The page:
Can DaVinci Resolve steal the edit market from Adobe and Apple.

I have been editing with Adobe Premiere since around 1994. I took a rather long break from Premiere between 2001 and 2011 and switched over to Apple and  Final Cut Pro which in many ways used to be very similar to Premiere (I think some of the same software writers were used for FCP as Premiere). My FCP edit stations were always muti-core Mac Towers. The old G5’s first then later on the Intel Towers. Then along came FCP-X. I just didn’t get along with FCP-X when it first came out. I’m still not a huge fan of it now, but will happily concede that FCP-X is a very capable, professional edit platform.

So in 2011 I switch back to Adobe Premiere as my edit platform of choice. Along the way I have also used various versions of Avid’s software, which is another capable platform.

But right now I’m really not happy with Premiere. Over the last couple of years it has become less stable than it used to be. I run it on a MacBook Pro which is a well defined hardware platform, yet I still get stability issues. I’m also experiencing problems with gamma and level shifts that just shouldn’t be there. In addition Premiere is not very good with many long GOP codecs. FCP-X seems to make light work of XAVC-L compared to Premiere. Furthermore Adobe’s Media encoder which once used to be one of the first encoders to get new codecs or features is now lagging behind, Apples Compressor now has the ability to do at he full range of HDR files. Media Compressor can only do HDR10. If you don’t know, it is possible to buy Compressor on it’s own.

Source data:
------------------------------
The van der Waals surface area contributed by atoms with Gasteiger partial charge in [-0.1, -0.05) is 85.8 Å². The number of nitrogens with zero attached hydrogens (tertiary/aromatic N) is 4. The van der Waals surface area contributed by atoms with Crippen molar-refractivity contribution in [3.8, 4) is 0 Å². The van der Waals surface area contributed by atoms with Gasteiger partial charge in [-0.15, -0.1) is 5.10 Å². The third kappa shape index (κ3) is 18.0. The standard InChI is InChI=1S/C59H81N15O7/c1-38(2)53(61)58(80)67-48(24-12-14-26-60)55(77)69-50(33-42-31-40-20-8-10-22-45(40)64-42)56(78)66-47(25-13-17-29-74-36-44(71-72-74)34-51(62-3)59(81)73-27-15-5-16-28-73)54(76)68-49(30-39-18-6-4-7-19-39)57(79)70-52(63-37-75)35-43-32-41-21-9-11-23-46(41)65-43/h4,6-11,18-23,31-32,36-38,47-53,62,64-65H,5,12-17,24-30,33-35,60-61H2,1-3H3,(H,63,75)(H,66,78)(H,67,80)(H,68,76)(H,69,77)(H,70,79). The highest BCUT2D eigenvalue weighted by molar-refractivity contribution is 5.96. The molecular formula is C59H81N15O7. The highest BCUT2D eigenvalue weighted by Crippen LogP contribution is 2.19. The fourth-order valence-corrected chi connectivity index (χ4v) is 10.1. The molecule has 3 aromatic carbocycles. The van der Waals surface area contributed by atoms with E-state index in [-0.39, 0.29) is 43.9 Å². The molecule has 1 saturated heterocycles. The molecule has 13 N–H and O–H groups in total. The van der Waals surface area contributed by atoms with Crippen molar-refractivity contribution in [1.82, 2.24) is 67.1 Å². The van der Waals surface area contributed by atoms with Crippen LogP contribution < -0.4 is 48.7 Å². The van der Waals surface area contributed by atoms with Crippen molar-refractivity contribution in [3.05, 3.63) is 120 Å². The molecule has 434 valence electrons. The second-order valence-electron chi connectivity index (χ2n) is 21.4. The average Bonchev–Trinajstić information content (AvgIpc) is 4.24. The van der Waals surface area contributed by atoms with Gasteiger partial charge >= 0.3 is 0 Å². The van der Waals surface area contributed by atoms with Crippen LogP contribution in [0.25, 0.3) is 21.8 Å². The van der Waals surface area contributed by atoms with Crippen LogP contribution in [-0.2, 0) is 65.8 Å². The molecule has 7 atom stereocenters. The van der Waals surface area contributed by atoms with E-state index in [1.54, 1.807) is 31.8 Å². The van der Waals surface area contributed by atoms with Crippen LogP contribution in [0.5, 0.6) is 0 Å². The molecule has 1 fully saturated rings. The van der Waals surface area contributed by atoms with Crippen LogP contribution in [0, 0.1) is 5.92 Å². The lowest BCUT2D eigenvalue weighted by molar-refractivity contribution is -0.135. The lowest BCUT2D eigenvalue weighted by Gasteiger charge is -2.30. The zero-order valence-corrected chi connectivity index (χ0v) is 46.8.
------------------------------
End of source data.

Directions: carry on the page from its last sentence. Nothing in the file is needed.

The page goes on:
Meanwhile DaVinci Resolve has been my grading platform of choice for a few years now. I have always found it much easier to get the results and looks that I want from Resolve than from any edit software – this isn’t really a surprise as after all that’s what Resolve was originally designed for.

editing-xl-1024x629 Can DaVinci Resolve steal the edit market from Adobe and Apple.
DaVinci Resolve a great grading software and it’s edit capabilities are getting better and better.

The last few versions of Resolve have become much faster thanks to some major processing changes under the hood and in addition there has been a huge amount of work on Resolves edit capabilities. It can now be used as a fully featured edit platform. I recently used Resolve to edit some simpler projects that were going to be graded as this way I could stay in the same software for both processes, and you know what it’s a pretty good editor. There are however a few things that I find a bit funky and frustrating in the edit section of Resolve at the moment. Some of that may simply be because I am less familiar with it for editing than I am Premiere.

Anyway, on to my point. Resolve is getting to be a pretty good edit platform and it’s only going to get better. We all know that it’s a really good and very powerful grading platform and with the recent inclusion of the Fairlight audio suite within Resolve it’s pretty good at handling audio too. Given that the free version of Resolve can do all of the edit, sound and grading functions that most people need, why continue to subscribe to Adobe or pay for FCP-X?